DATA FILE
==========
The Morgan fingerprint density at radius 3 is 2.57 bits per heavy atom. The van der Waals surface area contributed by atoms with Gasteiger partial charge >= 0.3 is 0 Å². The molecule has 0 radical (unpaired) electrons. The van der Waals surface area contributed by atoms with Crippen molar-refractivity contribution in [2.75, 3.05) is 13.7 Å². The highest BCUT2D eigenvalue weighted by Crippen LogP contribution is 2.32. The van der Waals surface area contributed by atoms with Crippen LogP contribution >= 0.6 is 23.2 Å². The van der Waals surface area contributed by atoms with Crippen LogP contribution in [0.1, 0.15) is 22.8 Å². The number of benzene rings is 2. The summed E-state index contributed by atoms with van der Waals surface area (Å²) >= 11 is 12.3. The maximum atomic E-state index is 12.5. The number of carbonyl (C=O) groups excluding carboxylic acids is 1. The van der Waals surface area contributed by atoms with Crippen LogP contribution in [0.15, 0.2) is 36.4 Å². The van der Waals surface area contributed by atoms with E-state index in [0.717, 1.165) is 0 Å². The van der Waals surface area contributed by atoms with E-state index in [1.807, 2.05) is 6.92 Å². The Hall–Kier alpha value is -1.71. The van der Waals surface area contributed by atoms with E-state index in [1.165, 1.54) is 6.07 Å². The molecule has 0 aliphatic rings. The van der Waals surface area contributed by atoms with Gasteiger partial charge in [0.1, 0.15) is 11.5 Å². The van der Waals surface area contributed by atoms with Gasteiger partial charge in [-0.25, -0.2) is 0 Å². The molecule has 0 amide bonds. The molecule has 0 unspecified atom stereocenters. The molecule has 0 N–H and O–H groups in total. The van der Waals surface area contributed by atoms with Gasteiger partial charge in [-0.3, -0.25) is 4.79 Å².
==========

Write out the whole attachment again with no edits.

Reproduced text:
The Morgan fingerprint density at radius 3 is 2.57 bits per heavy atom. The van der Waals surface area contributed by atoms with Gasteiger partial charge >= 0.3 is 0 Å². The molecule has 0 radical (unpaired) electrons. The van der Waals surface area contributed by atoms with Crippen molar-refractivity contribution in [2.75, 3.05) is 13.7 Å². The highest BCUT2D eigenvalue weighted by Crippen LogP contribution is 2.32. The van der Waals surface area contributed by atoms with Crippen LogP contribution >= 0.6 is 23.2 Å². The van der Waals surface area contributed by atoms with Crippen LogP contribution in [0.1, 0.15) is 22.8 Å². The number of benzene rings is 2. The summed E-state index contributed by atoms with van der Waals surface area (Å²) >= 11 is 12.3. The maximum atomic E-state index is 12.5. The number of carbonyl (C=O) groups excluding carboxylic acids is 1. The van der Waals surface area contributed by atoms with Crippen LogP contribution in [0.15, 0.2) is 36.4 Å². The van der Waals surface area contributed by atoms with E-state index in [0.717, 1.165) is 0 Å². The van der Waals surface area contributed by atoms with E-state index in [1.807, 2.05) is 6.92 Å². The Hall–Kier alpha value is -1.71. The van der Waals surface area contributed by atoms with E-state index in [1.165, 1.54) is 6.07 Å². The molecule has 0 aliphatic rings. The van der Waals surface area contributed by atoms with Gasteiger partial charge in [0.1, 0.15) is 11.5 Å². The van der Waals surface area contributed by atoms with Gasteiger partial charge in [-0.25, -0.2) is 0 Å². The molecule has 0 amide bonds. The molecule has 0 unspecified atom stereocenters. The molecule has 0 N–H and O–H groups in total. The van der Waals surface area contributed by atoms with Gasteiger partial charge in [-0.3, -0.25) is 4.79 Å².